waukee, Portland, Ore., San Fran-!
cisco and Galesburg:, 111., are among
the cities taking: steps, either through
civil service commission rulnigs, to
protect the jobs of city employes called
into military or national defense serv
ice, the American Municipal Associa
tion reports.
The New York City action was
taken by the Municipal Civil Service
Commission while policies of the oth
er cities were established by ordinance
or are under consideration, New York
City’s civil service policy is as fol
lows :
“Every employe of the city govern
ment who is a member of the Na
tional Guard, Naval Militia, Reserve
Corps, or Federal military, naval or
marine services, is entitled to absent
himself while engaged in the perform
ance of ordered duty.
“For the first 30 days of such or
dered duty he will receive his city sal
ary and for periods of over 30 days'
he will receive - - - the difference be
tween his military compensation and
his regular city salary. |
“Vacation and sick leave accrued
prior to the date of service are pre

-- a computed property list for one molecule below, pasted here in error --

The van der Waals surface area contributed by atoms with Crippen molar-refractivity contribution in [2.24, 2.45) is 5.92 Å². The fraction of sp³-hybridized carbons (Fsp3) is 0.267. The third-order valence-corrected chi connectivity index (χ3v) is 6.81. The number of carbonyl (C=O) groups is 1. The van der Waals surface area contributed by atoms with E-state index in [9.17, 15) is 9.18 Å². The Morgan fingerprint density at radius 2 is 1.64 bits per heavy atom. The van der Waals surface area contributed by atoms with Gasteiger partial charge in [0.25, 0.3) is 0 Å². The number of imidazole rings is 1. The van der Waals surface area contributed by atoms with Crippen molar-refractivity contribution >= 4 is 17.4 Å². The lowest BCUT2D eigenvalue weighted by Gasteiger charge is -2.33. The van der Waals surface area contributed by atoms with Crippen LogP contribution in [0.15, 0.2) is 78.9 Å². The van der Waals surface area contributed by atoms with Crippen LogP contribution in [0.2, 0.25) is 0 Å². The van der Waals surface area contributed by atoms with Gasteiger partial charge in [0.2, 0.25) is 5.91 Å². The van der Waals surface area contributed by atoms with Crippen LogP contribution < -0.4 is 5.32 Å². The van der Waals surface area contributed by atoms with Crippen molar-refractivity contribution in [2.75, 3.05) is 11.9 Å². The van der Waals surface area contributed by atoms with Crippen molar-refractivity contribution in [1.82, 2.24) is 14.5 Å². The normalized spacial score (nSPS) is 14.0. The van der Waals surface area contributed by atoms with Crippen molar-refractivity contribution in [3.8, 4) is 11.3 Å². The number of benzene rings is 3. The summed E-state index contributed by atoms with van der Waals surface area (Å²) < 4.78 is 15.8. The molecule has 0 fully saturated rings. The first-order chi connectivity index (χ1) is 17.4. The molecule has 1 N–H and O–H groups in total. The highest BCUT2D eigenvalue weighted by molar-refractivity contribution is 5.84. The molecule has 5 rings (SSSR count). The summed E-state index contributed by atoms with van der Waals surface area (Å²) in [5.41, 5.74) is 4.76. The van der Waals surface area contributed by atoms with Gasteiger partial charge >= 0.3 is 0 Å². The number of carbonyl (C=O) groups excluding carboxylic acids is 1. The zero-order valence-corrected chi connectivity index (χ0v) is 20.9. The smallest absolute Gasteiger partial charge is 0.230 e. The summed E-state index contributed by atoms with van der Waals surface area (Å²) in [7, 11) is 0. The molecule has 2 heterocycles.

served for the employe called to ac-|
tive duty.”
Promotion rights are preserved for
oersons on military duty, according to
New York City civil service policy.
TYPO AUXILIARY MEETS
ON MONDAY OCTOBER 7TH
WITH MRS. A. B. FURR
The Woman’s Auxiliary of Char
lotte Typographical Union will meet
Monday, October 7, at 7:30 P. M. with
Mrs. A. B. Furr, 2516 Westmoreland
avenue. Mrs. Charles Barker will be
co-hostess. Business of importance
is to be transacted, along with the so
cial period, which is always a feature
of the meeting of the auxiliary.
Explorers of Babylonian ruins re
vealed inscriptions of a boast by King
Nebuchasnezur, that he had paved
the streets of the dty with asphalt.
I
W. W. SMITH ELECTED
HEAD OF TOBACCO WORKERS
Louisville, Ky.—W. Warren Smith
was elected President of the Tobacco
Workers International Union, Robert
Petree, Secretary-Treasurer and El
mer Keen, senior Vice-President, at
the union’s convention here.
Mr. Smith is President of Local 186
in Louisville, Petree hails from Win